Morais had to make huge sacrifices so her children could excel. She admitted that she was with multiple men at times to ensure their survival and their continued success. She also did clean-up duties for a construction company when jobs were available.

The scores of trophies, commendations from teachers, certificates of merit and scholar-ships the children received encouraged Morais to earn her keep by any means necessary.

Unfortunately, the proof of their hard work and years of personal sacrifices disappeared with three of them in the fire.

"I went to HEART Trust/

NTA and I did housekeeping level one and level two, but don't get anywhere with any job," she said. "I am not a perfect mother, but I love my children," she asserted.

Morais said her children were not only humble; they were smart. In fact, Abigail's quick thinking saved her from being raped by her uncle just a few days before he set their house on fire.

"She was inside trying to take out her clothes for Jamaica Day and she said 'Mommy, him come in and slap me on my bottom and said I must kiss him and I said no, and he went and lock the door and took out his penis and lotion it, and I said, 'Wait, I am going to give my auntie my clothes to press.' That's how Abigail got out of the house and went and call somebody big," Morais recounted.

The nine-year-old went and got her aunt next door, who took her to the police station to file a report.

"The police them say because him mess up himself, they cannot hold on to him, so they let him go and tell her (aunt) that when she see the police again, she must make them arrest him, which I think was stupid," the mother charged.

With not much help from the police, the mother said she went to the Bellevue Hospital to seek assistance, based on advice from her lawyer.

"I went to my lawyer, asking her to ask the judge if I can change my address, because my father have a little space in his yard and I want to take my kids them, because I am very worried about everything that is happening," said Morais, who found out that her mentally ill son had also stabbed her 18-year-old while she was in prison.




Morais' lawyer told her she would file the request immediately, but asked her to try and get a report from Bellevue regarding her brother's mental state. Her brother had only started to display violent tendencies after their mother was shot multiple times while at her house, which is next door to the one where Morais' children met their untimely death.

He received treatment at Bellevue several times following the gruesome attack. But instead of a report, Morais was given a number to call someone from the mental health team.

"I called them and a girl answered and I give her the names, address and everything, and she said they are going to go over there right away. I was waiting and I didn't hear anybody call me. So I called them back, no answer. The next day I was calling and no answer," the mother recounted.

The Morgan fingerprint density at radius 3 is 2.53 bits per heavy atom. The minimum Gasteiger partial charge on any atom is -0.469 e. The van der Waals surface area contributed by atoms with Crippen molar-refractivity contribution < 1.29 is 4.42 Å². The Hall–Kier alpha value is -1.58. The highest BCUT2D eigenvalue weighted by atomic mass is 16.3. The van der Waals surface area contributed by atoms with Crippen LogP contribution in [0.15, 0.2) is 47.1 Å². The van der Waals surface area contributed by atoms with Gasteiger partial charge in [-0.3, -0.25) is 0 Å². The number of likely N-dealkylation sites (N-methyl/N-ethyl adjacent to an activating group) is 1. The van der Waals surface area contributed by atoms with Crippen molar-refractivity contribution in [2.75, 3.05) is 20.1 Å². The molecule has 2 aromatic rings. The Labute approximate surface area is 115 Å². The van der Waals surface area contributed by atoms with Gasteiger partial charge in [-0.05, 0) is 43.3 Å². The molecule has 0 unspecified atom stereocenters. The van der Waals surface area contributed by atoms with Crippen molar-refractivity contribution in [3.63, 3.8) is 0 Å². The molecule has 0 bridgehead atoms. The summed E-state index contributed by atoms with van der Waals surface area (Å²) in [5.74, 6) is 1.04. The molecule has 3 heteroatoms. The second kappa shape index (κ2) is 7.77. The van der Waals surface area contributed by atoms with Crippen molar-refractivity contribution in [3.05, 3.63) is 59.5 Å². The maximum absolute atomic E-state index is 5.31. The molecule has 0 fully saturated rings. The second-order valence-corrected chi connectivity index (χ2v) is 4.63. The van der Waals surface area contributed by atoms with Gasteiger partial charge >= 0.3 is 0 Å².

Two days after, she received a call but it was not the expected one from the health worker. It was from her sister informing her that her house was on fire. Morais said she immediately ran to the police station in her community to get clearance to go to her house. This was predawn on a Friday morning.

"I said, 'My kids! I need to save my kids!', and the policeman said, 'Well, you cannot go over there. You need to go back to your yaad' Ö ," said the mother, who was in tears as she spoke to The Sunday Gleaner.

"I run to the Admiral Town station where the gully is, to jump in the gully, but my brother hold me, so I just kept on running down Slipe Pen Road and go to Public (Kingston Public Hospital) and ask them if any fire victim come in and them say 'no'. So in my thought, I was saying probably them rush with Abigail at Children (Bustamante Hospital for Children)," she said.

"Then I got a call saying they don't find any of them, all of them died, and then I don't know nothing else," the mother cried.




When Morais revived, she found herself in the emergency room at the Kingston Public Hospital. She was ordered by the doctors to sit and try to calm down while they tried to source information on her children.

"But I just could not sit, so I started walking up and down, and I had on a sweater, so I took off the sweater and go around the corner and was looking somewhere to tie the sweater. But I could not find anywhere to tie the sweater, so I put it around my neck and tried to pull it as tight as I can. I was blocking out and then I felt somebody grab me and it was the nurse pulling it off my neck," she said.

She said she was taken to another section of the hospital and she vividly remembers the doctors bounding her hands to prevent her from harming herself. But at that point, her mentally ill brother was wheeled in, and on seeing her, he blurted out, "Gyal, Suzette! A mi kill your pickney dem!"

Morais said she blocked out again.

"I felt a boop in my heart and when it hit me, I fly up, and when I fly up, I see a man over me and realise it was the doctor, and then they carried me on the ward and tied me down. They tied down my hands and my feet because they said I am trying to kill myself," she said.

See tomorrow's Gleaner for Part 2 of Suzette's story.